May Credit Update

Monthly Commentary

June 06, 2018

May was another volatile month for risk assets, this time driven by rising political uncertainty out of Italy and Spain. The spillover to the broader markets was most acutely felt by European credit, namely European banks, which underperformed their U.S. counterparts by a factor of two. Credit spreads were already under pressure from increased M&A/event risk, rising rates, USD strength and subsequent EM weakness. Tighter liquidity conditions on the heels of shrinking central bank balance sheets have been a source of volatility for the credit markets. The forces that propped up the market and triggered consecutive years of QE-led spread tightening have also masked vulnerabilities, including peak levels of corporate leverage and the massive growth in the credit markets. Tax cuts and repatriation have boosted earnings (by an estimated 40%) and cash flow, though we have not seen that translate into debt reduction. If anything, it has provoked animal spirits by encouraging companies to engage in M&A and other shareholder-friendly activities to the detriment of bondholders. North American M&A volumes ($620 bln YTD) and share buybacks ($155 bln thru Q1) are on pace to set new records. M&A-related bond issuance has increased, accounting for 30% of May new issue volumes. The four large M&A-related bond deals in May were all leveraging transactions, but perhaps the most notable was that of Keurig-Dr. Pepper ($8 bln) which saw debt/EBITDA increase three turns to 5.8x. Despite this considerable rise in leverage, credit ratings were limited to only a one-notch downgrade (to Baa2/BBB) on the expectations of aggressive post deal de-levering. Emblematic of this part of the credit cycle, the consequences for these massive re-leveraging transactions, at least as measured by the ratings impacts, have been minimal.

European senior bank spreads widened 17 basis points in May.
That compares to 7 basis points of widening for U.S. banks.

Source: Bloomberg Barclays Indices, Barclays Research

Quality Analysis of Barclays Credit Index, 1973-2018

Source: Bloomberg Barclays Indices, Barclays Research

Share Buybacks Surge in Q1

Source: Credit Suisse S&P

2018 North America M&A Volumes Expected to Hit New Record

Source: Wells Fargo

Index Performance: The credit index OAS of +109 basis points over Treasuries was 7 bps wider on the month, resulting in a negative excess return of -0.45%. While returns were positive (+.50%) in May due to lower Treasury yields, YTD returns are still negative at -2.53%. 2018 is shaping up to be a more volatile year for spreads vs. 2017. The range in spreads year-to-date is 28 basis points (tights of 81, wides of +109) which compares to a range of 29 basis points for all of 2017. The worst performing sectors in May were those tied to EM, Europe or M&A risk. Sovereigns were +22 bps wider on the heels of EM weakness, cable (+21) on elevated event risk, wirelines (+19) led by the eurotel names like Telefo, and metals(+18) which are correlated to EM risk. Cable is the worst performing sector ytd (+45 bps), led by Comcast (+51 bps) due to elevated event risk. Comcast confirmed it is in “advanced stages” of outbidding Disney for Fox’s assets. The rumored all cash bid, if coupled with the existing SKY bid, could take leverage to 4.1x, an increase of 2x. Both Moody’s and S&P placed CMCSA’s ratings (currently A3/A-) on watch downgrade, citing not only deal risk but also the apparent change in the company’s financial policy – which is clearly one that is willing to take on significant leverage for the “right” transaction.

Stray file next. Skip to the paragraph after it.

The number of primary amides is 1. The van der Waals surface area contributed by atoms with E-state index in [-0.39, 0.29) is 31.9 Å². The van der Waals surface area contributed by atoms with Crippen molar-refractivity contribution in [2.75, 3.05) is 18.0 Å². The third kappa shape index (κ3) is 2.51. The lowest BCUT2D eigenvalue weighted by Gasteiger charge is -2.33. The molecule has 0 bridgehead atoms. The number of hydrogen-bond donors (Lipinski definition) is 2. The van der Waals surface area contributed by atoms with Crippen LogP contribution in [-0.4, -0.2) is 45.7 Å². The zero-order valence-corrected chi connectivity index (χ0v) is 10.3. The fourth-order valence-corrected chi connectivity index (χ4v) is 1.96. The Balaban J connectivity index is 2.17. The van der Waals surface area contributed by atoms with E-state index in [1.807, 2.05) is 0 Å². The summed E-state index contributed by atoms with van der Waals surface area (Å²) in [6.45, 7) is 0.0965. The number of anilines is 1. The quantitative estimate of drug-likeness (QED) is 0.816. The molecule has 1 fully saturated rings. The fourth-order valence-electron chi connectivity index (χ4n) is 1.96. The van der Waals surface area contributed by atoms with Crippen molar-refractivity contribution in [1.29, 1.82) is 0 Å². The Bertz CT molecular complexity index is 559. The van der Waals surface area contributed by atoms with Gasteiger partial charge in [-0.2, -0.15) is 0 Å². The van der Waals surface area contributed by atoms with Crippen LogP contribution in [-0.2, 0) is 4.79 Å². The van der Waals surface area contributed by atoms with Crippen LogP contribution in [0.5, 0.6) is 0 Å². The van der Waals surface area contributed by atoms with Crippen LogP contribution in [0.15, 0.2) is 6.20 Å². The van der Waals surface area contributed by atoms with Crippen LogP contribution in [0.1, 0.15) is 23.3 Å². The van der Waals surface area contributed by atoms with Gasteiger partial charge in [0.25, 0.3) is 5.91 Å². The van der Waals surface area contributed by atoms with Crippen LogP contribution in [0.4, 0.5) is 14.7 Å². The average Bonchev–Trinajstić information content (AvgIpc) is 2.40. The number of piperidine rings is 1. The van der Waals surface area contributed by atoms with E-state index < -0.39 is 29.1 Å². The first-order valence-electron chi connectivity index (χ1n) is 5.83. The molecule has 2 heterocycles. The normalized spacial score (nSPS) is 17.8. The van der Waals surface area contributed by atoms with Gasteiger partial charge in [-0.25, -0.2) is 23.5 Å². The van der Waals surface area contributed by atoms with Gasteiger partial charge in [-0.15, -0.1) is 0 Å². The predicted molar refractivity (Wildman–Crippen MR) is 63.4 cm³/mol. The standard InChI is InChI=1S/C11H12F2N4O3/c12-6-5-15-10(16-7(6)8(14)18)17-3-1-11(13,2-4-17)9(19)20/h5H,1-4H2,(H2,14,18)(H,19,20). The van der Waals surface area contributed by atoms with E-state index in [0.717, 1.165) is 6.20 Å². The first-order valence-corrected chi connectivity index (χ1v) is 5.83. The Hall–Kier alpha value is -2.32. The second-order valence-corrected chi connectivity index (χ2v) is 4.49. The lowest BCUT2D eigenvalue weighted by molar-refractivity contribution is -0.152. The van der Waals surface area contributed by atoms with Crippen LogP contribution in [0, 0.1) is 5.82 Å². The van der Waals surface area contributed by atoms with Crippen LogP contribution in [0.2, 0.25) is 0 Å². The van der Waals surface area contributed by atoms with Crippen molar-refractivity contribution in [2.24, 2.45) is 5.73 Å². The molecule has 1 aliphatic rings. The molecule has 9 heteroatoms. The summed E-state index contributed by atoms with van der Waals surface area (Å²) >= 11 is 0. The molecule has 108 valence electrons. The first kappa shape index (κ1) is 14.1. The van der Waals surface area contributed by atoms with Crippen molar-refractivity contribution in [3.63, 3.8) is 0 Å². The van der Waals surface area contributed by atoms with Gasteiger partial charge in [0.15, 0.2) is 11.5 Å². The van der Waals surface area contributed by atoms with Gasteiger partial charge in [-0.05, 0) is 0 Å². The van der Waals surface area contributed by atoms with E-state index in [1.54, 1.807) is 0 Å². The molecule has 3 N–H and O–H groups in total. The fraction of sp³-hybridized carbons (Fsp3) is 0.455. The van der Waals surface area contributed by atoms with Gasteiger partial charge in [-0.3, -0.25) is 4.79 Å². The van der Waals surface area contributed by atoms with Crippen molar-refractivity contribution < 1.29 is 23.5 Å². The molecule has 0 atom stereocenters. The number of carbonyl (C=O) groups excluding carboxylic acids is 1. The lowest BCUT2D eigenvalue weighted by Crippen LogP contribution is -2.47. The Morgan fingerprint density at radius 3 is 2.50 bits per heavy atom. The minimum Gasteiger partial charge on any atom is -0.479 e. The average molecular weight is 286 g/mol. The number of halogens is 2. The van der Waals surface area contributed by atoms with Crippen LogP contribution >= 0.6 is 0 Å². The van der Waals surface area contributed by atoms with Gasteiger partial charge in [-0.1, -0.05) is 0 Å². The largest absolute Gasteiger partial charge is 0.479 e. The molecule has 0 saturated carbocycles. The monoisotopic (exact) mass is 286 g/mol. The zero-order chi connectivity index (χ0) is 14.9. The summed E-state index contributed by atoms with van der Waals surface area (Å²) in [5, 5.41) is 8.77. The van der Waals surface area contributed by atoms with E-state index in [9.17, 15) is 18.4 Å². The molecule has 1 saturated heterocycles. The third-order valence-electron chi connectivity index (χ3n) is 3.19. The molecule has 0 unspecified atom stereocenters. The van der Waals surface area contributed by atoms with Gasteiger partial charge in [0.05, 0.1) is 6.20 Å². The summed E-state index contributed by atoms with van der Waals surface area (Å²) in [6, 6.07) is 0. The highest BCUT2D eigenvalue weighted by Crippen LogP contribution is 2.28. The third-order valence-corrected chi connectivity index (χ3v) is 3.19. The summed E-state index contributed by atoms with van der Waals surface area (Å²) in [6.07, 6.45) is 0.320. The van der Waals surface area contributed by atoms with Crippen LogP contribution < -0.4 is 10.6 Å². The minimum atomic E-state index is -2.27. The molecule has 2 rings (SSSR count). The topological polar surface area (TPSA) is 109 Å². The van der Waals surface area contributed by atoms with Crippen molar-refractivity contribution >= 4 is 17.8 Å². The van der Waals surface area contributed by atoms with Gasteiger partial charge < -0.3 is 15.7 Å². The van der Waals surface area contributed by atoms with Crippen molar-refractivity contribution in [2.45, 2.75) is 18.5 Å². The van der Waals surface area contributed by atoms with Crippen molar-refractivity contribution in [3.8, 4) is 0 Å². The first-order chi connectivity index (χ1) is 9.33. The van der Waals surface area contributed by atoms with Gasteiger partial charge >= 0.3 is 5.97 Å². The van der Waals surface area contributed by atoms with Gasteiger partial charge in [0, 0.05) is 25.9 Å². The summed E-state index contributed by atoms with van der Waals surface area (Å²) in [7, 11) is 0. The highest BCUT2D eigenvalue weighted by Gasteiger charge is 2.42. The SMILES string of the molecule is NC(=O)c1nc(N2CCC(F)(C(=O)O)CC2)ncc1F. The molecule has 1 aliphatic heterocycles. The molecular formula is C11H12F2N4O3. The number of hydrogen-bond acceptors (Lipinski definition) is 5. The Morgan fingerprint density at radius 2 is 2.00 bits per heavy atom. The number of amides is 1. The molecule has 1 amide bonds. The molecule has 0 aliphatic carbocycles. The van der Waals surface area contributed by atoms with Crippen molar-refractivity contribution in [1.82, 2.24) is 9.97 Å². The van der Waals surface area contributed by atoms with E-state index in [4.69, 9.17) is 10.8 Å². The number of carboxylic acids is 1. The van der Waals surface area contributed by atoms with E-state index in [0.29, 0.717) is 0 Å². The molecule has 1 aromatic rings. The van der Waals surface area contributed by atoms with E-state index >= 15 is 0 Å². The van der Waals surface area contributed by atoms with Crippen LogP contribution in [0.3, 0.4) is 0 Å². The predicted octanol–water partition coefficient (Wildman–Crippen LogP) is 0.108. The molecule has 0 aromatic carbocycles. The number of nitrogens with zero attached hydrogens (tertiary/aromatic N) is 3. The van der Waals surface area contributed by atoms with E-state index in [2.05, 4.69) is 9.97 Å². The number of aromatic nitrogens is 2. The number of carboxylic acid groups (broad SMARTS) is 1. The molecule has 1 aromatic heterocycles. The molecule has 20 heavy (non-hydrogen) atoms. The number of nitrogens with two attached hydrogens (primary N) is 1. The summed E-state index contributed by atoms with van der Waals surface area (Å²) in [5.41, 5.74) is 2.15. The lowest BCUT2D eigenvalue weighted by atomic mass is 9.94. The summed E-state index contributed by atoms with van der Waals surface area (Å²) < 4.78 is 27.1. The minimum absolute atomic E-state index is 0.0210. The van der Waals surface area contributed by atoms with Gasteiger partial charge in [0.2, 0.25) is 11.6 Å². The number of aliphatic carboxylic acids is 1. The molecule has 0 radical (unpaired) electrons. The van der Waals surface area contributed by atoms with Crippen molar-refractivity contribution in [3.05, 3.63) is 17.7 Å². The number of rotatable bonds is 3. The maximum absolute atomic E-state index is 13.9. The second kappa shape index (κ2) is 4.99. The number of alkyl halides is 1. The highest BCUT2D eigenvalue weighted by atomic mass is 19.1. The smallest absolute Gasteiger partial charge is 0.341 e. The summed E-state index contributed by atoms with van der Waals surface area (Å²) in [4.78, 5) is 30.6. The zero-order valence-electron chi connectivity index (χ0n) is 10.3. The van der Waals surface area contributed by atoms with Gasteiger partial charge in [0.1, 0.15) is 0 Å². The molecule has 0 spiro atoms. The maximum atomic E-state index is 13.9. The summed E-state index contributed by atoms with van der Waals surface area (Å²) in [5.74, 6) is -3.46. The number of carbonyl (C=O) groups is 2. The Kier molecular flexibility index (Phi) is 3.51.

U.S. Credit Has Outperformed Europe and EM

Source: Bloomberg Barclays Indices, Barclays Research

May Credit Index Returns

Source: Bloomberg Barclays

YTD and MTD OAS Change

Source: Bloomberg Barclays

May Investment Grade Supply: Another heavy month of primary issuance with $125.7 bln pricing in May. Industrial supply of $77 bln was dominated by M&A-related issuance ($38 bln) with the largest deals coming from DPS-Keurig ($10.5 bln across five tranches, 5yr priced at +85, 10yr @ +160, 30yr @ +195), GD ($7.5 bln across four maturities, longest tranche was a 10yr which priced at +85) and VOD (to fund Liberty Global, $10.5 bln across five tranches, 10yr priced @ +155, 30yr @ +215). Despite significant new issue concessions, ranging from 5-25 bps, deal performance was weak – which is not a healthy sign for the market. We are in a market where primary issuance is having a negative impact on secondaries, re-pricing entire sectors.

Monthly Supply Volumes

Source: BofA Merrill Lynch Global Research


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